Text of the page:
It’s been too long since I’ve ventured into Reviews of Some Maybe Gross Things I Bought at the Grocery Store. But nothing says “maybe gross” like “Trader Joe’s kona coffee creamy half-dipped shortbread cookies,” and hey, look what I’ve got.
Seeing as how I am probably the internet’s leading expert in what makes something Maybe Gross, allow me to break this down further for you. First, the most cut-and-dried terms:
“Trader Joe’s” – is a phrase that should immediately signal to you that the product you’re about to consume May, indeed, Be Gross. But we’ve talked about this.
“Kona Coffee” – This is fine. In general, coffee can probably only be a good thing. I suspect Joe will make me rue saying this in the future.
“Cookies” – while the word denotes good things, there is a complicating factor here: the fact that we’re reading it from a box. While I don’t personally know any people that are such bad bakers that I’d hesitate to accept offers of cookies from them, I have met plenty of boxes I’ve regretted accepting cookies from.
When it comes to Trader Joe’s cookies specifically, there are some that I will happily eat (caramel cashew, triple ginger, candy cane joe-joes), some that I will sometimes happily eat (maple leaf sandwiches, which are tooth-achingly sweet, but reassuring in the right context), a lot that I tried and threw out and will never eat again (chocolate hazelnut, vanilla meringues), and many that you will never get me to eat even once (kettle corn, “chocolatey cats cookies”).
But let’s move on to the words on this box that are potentially more troubling.
“Shortbread” – Man, do I love shortbread. Shortbread is one of the world’s most perfect foods. Of course, a strongly-felt opinion like this of any food often leads to disappointment when faced with a packaged version of said food. But actually, these cookies are pretty OK. And look, I really don’t want to say that about a shortbread that somehow contains precisely no butter. (How, why.) But shortbread and coffee are so nice together, and these are maybe not shortbread exactly, but they’re not so far off, and they somehow taste pretty good despite their disturbing lack. They’re awfully crumbly—in the shortbread world, they’re not alone in this, but it does present an issue that we’ll get to in a minute.
For now, let’s take a closer look.
Normally, I do try to neaten things up a little for pictures. But, as you should have noted by now, there are crumbs everywhere in these photos. For one (actually two) thing(s), they are legion, and they are unwrangleable. For another, I decided the crumbs are in fact such a part of the experience that it would be dishonest to exclude them.
So, there’s only one thing left here to tackle:
“Creamy half-dipped” – Oh, fuck me. There it is. Chills ran down my spine as I picked this up from the shelf and tried to wrap my head around this. I couldn’t resist, despite (or OK, maybe owing to) the fact that what immediately resounded in my skull in a native, free-associative sorta way, was: “spunk bath.”
To go against type a bit, I’m just going to let that sit there. By the by, how do you expect something to taste that was originally going to be white chocolate, until that proved to be too expensive and was replaced by a substance that Legal decided could only be labeled “creamy”? I mean. Joe, it’s fine. We all know cocoa butter is pricy stuff. I’m just not sure “creamy half-dip” was the best descriptor you could’ve come up with.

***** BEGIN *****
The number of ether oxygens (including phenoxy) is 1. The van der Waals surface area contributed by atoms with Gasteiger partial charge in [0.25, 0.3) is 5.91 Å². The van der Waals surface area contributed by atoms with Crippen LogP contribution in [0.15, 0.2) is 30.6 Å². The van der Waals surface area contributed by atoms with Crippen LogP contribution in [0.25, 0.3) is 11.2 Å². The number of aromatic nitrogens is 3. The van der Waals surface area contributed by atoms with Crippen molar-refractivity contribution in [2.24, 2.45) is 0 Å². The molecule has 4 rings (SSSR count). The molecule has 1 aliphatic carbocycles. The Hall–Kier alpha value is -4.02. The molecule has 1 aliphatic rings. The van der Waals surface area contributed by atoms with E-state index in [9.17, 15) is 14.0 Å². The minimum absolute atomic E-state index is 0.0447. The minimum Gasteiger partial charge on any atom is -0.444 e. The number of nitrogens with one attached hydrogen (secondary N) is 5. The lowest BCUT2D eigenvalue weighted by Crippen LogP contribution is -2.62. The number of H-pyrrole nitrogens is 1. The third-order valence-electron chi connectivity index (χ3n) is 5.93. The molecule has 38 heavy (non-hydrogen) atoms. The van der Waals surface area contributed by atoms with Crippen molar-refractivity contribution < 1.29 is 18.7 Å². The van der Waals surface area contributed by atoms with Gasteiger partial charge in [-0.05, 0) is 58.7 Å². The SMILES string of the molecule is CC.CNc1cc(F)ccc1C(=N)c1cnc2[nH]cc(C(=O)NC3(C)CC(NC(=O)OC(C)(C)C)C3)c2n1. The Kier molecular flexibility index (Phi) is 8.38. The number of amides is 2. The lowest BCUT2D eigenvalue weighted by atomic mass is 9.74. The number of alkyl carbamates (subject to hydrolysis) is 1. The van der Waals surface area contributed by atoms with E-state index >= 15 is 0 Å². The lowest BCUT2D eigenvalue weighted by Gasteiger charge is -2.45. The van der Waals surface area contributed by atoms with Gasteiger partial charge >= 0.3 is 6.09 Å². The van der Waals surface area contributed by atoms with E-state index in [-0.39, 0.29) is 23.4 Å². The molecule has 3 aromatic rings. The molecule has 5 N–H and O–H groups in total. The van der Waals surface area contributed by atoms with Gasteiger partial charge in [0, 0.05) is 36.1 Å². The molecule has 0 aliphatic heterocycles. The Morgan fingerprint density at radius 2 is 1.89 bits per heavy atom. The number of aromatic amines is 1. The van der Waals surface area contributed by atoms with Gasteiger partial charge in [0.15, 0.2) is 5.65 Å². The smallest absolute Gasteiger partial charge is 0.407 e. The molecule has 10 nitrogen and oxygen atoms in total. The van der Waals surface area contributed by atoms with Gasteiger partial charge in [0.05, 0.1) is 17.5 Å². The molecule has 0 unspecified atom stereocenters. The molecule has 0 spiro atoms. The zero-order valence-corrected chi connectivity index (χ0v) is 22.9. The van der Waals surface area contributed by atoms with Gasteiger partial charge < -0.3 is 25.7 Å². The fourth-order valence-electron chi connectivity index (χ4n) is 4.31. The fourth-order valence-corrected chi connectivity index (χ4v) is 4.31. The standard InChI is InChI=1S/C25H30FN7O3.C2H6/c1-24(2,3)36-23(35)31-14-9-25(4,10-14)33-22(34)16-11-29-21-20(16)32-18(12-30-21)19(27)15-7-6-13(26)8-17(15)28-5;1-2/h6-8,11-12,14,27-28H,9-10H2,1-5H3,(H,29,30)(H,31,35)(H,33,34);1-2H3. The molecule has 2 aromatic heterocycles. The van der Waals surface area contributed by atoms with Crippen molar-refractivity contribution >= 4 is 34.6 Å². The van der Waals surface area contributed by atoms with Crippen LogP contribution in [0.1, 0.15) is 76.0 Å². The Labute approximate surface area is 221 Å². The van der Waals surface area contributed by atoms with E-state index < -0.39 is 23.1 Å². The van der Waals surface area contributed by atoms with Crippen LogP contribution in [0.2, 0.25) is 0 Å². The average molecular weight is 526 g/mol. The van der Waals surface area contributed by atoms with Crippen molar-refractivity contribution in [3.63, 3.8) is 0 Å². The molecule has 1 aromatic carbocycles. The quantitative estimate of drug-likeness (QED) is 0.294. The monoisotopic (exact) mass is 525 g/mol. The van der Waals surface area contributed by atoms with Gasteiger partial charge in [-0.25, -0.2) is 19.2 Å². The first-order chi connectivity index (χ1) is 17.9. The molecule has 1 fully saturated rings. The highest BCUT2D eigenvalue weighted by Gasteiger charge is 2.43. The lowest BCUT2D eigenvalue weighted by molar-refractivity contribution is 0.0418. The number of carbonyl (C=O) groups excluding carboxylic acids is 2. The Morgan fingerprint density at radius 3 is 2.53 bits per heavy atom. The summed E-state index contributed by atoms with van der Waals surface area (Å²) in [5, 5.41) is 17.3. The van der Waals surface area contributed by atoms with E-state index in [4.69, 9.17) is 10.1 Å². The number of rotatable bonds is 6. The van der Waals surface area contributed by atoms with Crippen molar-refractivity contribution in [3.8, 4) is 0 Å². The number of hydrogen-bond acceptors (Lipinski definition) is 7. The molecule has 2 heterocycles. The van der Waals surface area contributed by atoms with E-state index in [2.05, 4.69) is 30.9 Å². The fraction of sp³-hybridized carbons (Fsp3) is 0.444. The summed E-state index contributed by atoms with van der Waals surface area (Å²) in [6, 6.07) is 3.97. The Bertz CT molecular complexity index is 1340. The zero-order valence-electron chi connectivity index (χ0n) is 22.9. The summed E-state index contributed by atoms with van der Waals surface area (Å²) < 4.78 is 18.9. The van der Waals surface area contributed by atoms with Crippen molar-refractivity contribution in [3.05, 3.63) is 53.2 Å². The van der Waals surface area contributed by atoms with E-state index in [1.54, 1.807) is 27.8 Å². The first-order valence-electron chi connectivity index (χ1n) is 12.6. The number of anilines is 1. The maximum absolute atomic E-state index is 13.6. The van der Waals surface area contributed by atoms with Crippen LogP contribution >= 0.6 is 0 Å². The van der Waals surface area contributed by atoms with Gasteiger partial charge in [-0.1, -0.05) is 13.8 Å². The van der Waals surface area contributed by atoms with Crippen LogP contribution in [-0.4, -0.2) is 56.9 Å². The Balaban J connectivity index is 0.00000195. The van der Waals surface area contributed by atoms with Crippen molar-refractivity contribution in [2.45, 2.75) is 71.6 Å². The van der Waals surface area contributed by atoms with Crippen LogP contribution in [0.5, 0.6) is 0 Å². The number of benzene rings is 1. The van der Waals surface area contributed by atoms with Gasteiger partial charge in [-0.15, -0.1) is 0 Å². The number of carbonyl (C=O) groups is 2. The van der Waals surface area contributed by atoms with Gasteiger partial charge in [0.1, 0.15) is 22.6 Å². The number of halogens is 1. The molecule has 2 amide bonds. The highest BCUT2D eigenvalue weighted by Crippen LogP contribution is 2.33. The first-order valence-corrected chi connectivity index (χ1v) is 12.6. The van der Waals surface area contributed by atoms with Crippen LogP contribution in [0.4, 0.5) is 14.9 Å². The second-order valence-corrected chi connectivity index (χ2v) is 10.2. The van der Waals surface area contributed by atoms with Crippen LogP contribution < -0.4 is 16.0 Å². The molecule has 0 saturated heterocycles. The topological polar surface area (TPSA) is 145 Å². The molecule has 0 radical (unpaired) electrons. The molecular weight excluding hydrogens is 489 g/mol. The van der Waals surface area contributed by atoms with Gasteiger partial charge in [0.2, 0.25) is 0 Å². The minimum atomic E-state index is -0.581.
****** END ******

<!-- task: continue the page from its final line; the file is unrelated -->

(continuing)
Not surprisingly, this creamy half-dip is the cookie’s downfall. It’s cloying and gratuitous and just a touch plasticky.
So, about that crumbliness. Do you see the not-altogether-appetizing tray imprint in that creamy half-dip? These cookies rest creamy half-dip side down in their tray, and at least in my box, they are basically glued in place by it. Perhaps my box was just not stored at the correct temperature, but whether intentional or not, I guess it would have the happy consequence of keeping the cookies from banging around and crumbling in transit. It did not, however, keep them from crumbling between my fingers every time I tried to loosen one from its creamy-half-dip-and-plastic shackles.
I’d say that despite my best efforts at caution, I’ve already lost 2 cookies’ worth of crumbs to the bottom of the tray and my kitchen counter and floor. And of course, it’s not the creamy half-dipped portion that’s crumbling to dust—it’s the decent part.
So I can’t really recommend these, unless you’re a fan of fakey icing. I’m not judging.
But while we’re on the topic of shortbready things and coffee, I do have a recipe to share.
This is adapted from a Dorie Greenspan recipe, which she called “Caramel Crunch Bars” and which I found somewhere on some blog several years ago. I can’t really call it that, as you’ll see:
1 ½ cups AP flour
1-2 tsp. instant espresso powder or finely ground coffee
½ tsp. salt
¼ tsp. cinnamon
1 cup salted butter, at room temp
½ cup light brown sugar
¼ cup sugar
1 tsp. vanilla extract
3 oz. very dark chocolate, finely chopped
Whisk together the dry ingredients.
In a stand mixer, with the paddle attachment, cream the butter and sugars together for a few minutes. (Generally speaking, if you’re not beating the hell out of this mix when you start any recipe that starts this way, you’re doing it wrong.)
Dump in the dry ingredients and mix on low until just incorporated. Add the chopped chocolate and mix on low (or remove the bowl and fold it in by hand with a spatula).
Here, the original recipe has you pat this into a pan and bake it and top it with a bunch more chocolate and toffee bits or whatever.
Here’s what you should do instead: eat what you’ve made with a spoon. Because baking and topping this mix makes it appreciably worse in every possible way—but this is hands-down some of the finest cookie dough you’ll ever encounter. No joke.